To kick off my new soap series, I’ve decided to feature this ridiculously nuturing honey oatmeal soap. It was a tough decision on which soap would headline the series but this bar is everything I love about true cold process soap. Simple ingredients with skin loving benefits.
As crazy as it sounds I never made soap before that I actually wanted to eat! That’s what happened after I made this lovely honey oatmeal soap. Of course I didn’t eat it but boy it looked and smelled good enough to eat!
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Known for it’s natural sweetness, honey is a treasured food in my house with my son. Besides it’s yummyness honey has been used for medicinal and cosmetic purposes for thousand of years. Honey is anti -microbial preventing bacterial growth, and is an humectant which helps to retain moisture in the skin making it an excellent choice in soap.
Aside from honey, bees produce other products that are excellent for soaps and cosmetics that are added into this recipe. Beeswax adds some hardness to this palm free recipe and it forms a protective skin barrier keeping moisture in. Bee pollen has great antioxidant properties and is rich in protein, vitamins and minerals.
Found in many bath products to alleviate eczema symptoms, collidial oatmeal gives this soap gentle exfoliation without irritation to the skin.
Honey Oatmeal Soap Ingredients
10.85oz Coconut Oil 30%
9.85oz Olive Oil 29%
5.1oz Castor Oil 15%
4.05oz Cocoa Butter 12%
2.05oz Almond Oil 6%
1.35oz Beeswax 4%
1.35oz Jojoba Oil 4%
11.45oz Distilled water and 4.82oz Lye
2Tbsp collidail oatmeal
Optional: Pinch of Tussah Silk Fibers and 3tsp Sodium Lactate
Instructions for Making
1. Mix your lye and water together-pouring your lye crystals into the water, not the other way around. Pouring water into lye can cause serious injury so take caution. If using silk fibers put them in the hot lye solution at this time.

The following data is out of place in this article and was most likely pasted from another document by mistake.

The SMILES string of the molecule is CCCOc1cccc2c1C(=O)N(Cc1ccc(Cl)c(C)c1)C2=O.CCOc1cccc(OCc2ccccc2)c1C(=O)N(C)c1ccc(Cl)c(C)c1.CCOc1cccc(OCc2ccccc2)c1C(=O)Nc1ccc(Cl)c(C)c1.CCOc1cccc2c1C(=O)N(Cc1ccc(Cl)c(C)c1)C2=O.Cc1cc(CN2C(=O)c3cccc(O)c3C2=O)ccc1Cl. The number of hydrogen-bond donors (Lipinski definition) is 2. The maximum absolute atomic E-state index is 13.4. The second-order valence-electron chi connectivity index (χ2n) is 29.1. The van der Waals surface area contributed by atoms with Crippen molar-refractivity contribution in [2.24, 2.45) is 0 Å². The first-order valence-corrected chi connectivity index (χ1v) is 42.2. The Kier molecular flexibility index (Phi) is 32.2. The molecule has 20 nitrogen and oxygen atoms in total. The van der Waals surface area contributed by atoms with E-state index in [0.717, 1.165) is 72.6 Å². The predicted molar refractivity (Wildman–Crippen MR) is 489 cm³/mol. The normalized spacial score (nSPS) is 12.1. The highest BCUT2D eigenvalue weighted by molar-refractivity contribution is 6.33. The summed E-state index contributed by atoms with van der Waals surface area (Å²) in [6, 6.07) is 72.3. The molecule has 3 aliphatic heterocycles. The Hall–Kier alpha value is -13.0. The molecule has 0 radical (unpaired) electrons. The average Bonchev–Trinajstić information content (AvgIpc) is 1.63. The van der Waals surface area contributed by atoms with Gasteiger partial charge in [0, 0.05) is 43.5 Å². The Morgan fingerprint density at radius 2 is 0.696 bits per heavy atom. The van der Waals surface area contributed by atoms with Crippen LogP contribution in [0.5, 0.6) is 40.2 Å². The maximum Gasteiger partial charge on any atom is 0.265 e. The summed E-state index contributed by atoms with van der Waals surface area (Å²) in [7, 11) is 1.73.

2. While the lye is cooling melt your oils. I usually just melt the hard oils and then mix them with the liquid oils. You want your oils and lye water to be around 100 degrees. Because this recipe has honey which contains sugars, you want to soap at a lower temp. When the lye water is around 100 degrees put in sodium lactate.
3. Once your oils and lye water reach the desired temperature, start to pour into the oils. Using your stick blender, pulse blend until you reach thin trace. At that point add in your oatmeal, bee pollen and honey. Continue to blend until medium/thick trace.
4. Pour your soap into your mold and then sprinkle some oats on top and cover with bubble wrap to achieve “honeycomb” affect.
5. Insulate your mold with towels wrapped around it so your soap goes through gel phase. After two days you may release the soap from the mold and cut into bars to cure. Cure for about 4-6 weeks.
Note: I’ve chosen to put my soap through gel phase but most soapers who use honey as an additive do not. I’ve tried both ways and frankly I prefer the gel phase soap. If you do not want to put the soap through gel phase simply put the soap in the refrigerator immediately after mixing and leave in there for 24-48hrs. Let soap get to room temp before cutting.
When purchasing ingredients for your soap, consider why you are making soap in the first place. Simply meaning, buy quality ingredients. If possible, buy raw local unprocessed honey so you get the full benefits of the honey.
This honey oatmeal soap is scent free with only the natural aroma from the honey and oils but feel free to add any essential oil of your liking.
The recipe fits into a 3lb loaf mold, if using a different mold then your oils and lye need to be recalculated but this is why I’ve provided percentages of each oil in the recipe.
When you cut the soap into bars it is natural for the bars to feel “sticky” but as they cure they will harden up.
If you have severe allergies to pollen or any ingredient in this recipe please avoid use.
Keep your bar dry in between shower uses and it will last you a long time. Enjoy!
Making your own soap just not your thing? You can now purchase this lovely honey oatmeal soap at my etsy shop.
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